Marijuana Business Magazine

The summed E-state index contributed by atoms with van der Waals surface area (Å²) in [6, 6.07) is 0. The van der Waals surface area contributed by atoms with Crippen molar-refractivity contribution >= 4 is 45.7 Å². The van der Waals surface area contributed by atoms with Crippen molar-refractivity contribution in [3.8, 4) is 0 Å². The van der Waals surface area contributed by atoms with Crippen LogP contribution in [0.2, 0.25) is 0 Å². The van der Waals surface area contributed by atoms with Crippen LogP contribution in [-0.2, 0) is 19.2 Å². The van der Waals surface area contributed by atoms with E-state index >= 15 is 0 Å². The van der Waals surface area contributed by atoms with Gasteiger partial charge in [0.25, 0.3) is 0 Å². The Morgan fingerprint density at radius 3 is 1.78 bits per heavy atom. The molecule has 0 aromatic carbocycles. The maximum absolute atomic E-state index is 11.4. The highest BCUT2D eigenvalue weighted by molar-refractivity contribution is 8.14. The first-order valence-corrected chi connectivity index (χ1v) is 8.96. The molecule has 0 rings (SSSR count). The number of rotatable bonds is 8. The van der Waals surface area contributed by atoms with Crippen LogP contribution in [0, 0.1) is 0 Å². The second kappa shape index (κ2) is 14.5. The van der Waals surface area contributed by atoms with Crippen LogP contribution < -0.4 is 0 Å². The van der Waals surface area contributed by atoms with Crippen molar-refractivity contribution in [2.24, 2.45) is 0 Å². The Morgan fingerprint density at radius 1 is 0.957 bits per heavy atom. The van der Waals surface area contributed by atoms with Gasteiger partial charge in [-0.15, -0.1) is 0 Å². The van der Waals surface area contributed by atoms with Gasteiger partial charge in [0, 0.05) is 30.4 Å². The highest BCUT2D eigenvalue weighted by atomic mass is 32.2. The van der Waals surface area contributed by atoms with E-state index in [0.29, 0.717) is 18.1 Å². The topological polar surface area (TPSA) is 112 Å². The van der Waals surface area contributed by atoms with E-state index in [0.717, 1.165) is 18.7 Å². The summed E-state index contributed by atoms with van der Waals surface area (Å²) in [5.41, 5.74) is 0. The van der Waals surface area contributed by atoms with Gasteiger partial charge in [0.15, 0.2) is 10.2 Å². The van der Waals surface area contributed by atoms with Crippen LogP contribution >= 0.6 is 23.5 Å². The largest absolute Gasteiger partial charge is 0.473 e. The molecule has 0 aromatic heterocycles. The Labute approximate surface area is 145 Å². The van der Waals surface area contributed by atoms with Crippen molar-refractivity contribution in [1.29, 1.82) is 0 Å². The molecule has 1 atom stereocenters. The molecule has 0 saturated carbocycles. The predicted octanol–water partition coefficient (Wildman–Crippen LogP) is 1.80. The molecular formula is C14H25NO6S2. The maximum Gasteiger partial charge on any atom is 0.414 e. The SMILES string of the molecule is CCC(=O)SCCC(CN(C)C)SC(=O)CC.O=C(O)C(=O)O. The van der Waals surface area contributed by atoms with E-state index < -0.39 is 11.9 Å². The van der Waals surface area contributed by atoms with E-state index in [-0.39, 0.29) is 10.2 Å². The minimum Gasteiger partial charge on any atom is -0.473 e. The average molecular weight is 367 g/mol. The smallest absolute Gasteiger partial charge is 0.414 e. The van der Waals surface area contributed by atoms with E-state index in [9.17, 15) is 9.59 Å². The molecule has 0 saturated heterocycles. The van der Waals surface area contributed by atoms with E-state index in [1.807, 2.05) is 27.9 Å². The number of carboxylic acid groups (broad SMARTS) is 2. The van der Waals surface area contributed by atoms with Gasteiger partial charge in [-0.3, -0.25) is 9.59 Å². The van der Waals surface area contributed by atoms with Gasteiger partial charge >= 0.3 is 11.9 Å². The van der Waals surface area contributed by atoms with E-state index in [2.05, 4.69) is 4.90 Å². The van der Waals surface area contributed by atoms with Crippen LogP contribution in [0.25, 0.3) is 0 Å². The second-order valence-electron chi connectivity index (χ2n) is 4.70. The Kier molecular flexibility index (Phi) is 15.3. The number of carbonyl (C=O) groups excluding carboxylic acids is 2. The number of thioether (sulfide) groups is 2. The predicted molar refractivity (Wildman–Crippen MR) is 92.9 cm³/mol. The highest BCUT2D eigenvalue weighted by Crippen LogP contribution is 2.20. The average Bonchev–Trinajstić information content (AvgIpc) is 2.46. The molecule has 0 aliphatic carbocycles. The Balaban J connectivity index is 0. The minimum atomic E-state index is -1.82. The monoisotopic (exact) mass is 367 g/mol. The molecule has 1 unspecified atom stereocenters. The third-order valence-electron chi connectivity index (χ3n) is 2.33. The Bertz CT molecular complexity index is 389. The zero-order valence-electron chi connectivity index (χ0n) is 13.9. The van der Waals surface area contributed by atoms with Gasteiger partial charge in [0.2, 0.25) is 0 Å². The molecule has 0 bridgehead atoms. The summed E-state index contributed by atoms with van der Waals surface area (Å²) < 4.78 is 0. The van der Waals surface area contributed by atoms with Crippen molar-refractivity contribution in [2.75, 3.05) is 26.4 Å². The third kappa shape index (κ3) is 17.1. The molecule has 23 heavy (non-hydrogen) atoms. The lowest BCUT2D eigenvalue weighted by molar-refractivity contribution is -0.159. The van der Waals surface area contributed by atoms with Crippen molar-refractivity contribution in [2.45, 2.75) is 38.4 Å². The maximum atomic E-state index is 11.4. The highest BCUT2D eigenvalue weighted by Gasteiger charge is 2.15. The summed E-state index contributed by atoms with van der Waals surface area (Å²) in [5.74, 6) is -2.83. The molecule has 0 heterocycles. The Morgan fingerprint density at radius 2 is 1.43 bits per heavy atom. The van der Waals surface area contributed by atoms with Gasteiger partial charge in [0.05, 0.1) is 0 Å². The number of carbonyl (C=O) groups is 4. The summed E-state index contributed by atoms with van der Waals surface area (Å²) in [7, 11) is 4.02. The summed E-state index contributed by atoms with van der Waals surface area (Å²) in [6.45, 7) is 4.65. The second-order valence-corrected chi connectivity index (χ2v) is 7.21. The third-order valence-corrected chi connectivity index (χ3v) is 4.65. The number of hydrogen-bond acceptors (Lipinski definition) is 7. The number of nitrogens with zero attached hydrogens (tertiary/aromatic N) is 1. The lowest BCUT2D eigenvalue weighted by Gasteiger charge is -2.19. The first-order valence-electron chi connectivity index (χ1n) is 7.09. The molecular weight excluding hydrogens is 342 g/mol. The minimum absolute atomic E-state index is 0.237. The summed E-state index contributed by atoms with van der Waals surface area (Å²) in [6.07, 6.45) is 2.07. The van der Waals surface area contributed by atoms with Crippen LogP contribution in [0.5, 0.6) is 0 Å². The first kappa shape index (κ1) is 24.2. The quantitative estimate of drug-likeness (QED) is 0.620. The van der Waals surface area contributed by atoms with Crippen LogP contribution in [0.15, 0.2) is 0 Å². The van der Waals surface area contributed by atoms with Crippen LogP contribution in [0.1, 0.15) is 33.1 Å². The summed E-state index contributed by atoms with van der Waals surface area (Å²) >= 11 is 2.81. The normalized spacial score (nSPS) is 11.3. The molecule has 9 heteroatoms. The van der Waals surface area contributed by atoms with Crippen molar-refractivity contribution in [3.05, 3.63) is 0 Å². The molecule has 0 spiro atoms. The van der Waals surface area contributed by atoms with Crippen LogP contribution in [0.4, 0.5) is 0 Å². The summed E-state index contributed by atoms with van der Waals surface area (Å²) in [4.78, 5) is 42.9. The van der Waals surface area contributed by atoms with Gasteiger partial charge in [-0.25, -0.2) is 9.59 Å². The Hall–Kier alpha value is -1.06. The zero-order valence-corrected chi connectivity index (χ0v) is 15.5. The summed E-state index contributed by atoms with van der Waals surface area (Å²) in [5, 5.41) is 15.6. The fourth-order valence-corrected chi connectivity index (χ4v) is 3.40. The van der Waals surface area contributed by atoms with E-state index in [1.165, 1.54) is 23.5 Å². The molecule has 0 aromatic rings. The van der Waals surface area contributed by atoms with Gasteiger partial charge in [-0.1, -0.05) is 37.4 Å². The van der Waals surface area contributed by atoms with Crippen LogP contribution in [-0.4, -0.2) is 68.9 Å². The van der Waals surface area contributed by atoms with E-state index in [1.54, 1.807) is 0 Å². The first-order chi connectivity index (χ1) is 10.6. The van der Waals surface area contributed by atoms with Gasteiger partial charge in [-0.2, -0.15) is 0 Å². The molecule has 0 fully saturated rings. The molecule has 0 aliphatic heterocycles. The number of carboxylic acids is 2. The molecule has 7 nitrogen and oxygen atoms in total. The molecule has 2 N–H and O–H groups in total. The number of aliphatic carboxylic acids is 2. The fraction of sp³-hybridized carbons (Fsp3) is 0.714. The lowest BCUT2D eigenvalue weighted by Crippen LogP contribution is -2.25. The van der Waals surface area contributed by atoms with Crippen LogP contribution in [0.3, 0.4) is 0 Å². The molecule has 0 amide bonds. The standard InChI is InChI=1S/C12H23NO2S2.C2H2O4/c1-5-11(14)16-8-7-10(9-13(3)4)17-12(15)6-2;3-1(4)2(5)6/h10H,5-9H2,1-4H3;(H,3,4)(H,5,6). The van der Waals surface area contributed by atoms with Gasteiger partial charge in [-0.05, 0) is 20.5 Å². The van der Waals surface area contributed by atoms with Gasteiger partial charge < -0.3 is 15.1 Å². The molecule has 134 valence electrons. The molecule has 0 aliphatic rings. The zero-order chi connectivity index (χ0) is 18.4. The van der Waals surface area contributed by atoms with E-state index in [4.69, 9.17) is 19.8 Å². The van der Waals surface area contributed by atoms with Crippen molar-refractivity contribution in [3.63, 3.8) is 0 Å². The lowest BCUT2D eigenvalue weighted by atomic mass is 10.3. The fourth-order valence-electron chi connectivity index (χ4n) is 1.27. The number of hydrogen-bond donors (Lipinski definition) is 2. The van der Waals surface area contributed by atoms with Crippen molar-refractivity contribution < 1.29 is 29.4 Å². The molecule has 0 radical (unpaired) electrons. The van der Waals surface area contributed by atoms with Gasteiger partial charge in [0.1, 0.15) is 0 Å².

Geographic Considerations One of the biggest questions for plant-touching business opportunities is geography. “When you look at the landscape of California, there are so many jurisdictions that don’t currently license or permit marijuana business activity. So many counties and cities have a complete ban,” said Sean Luse, chief operating officer of Berkeley Patients Group, one of the oldest dispensaries in the state. As of late September, only 19 of California’s 58 counties and 112 of the state’s 482 municipalities had adopted or were in the process of enact- ing some sort of ordinance to allow for legal cannabis companies, according to Jacqueline McGowan, the CEO of Canaccelerate, a Sacramento marijuana con- sultancy that also provides business incubator services to entrepreneurs, startups and investors. McGowan tracks California’s cannabis-related laws at the local level, and she noted that even of those 19 counties and 112 towns, many are not wide open for new entrants and have already issued all the business licenses they intend to or struck one-off deals with a single company. “Investors beware. It’s extremely important to know this does not mean each of these jurisdictions are open for business,”McGowan said. In addition to McGowan, another resource for companies looking into local ordinances is CannaRegs, a website that provides an online database of county and municipal governments’ MJ business regulations. Looking ahead, industry insiders expect more towns and counties to embrace the MJ industry as local officials realize how much tax revenue is at stake. Local regulations will also play a big part in determining which sectors will provide the most opportunity. For example, most municipalities will have some sort of cap on how many retail permits they’ll issue, while indoor growers may be limited to where they can find appropriately zoned warehouses. Extraction companies may have to set up shop in municipalities that allow for volatile solvent use, because most do not. niches for new entrants run the entire spectrum: retail, manufacturing, infused products and concentrates, testing labs and ancillary companies. Each sector has its pros and pitfalls. Retail may present the biggest profit margins for those who can obtain licenses to run storefronts. But the ques- tion is whether a given business will be able to win those permits, as many cities are limiting the number they hand out and the process is highly competitive. When it comes to infused products, there are already dozens of recogniz- able brands in the California market, so it could be tougher to break into that niche. But many state industry experts say it can be done with the right prod- uct and branding. For testing labs, one of the biggest hurdles is startup capital for expen- sive equipment and high-level salaries for experts that will be able to give the company scientific and industry credibility. When it comes to ancillary business options, however, the sky may be the limit. “The economic opportunity in California is so significant that the businesses that are going to be required, not only in cannabis but to support cannabis, is unmeasurable,” said Greta Carter, the president of G.Car Com- panies, which has California business interests in cultivation, retail, extraction and more. Carter said such ancillary opportuni- ties could extend to alternative energy, water and environmental conservation, or more traditional MJ business models such as packaging and labeling. But those ancillary options will extend into almost every niche that other industries also need: accounting, legal services, insurance, security, real estate, etc. November / December 2017 • Marijuana Business Magazine • 97 Jacqueline McGowan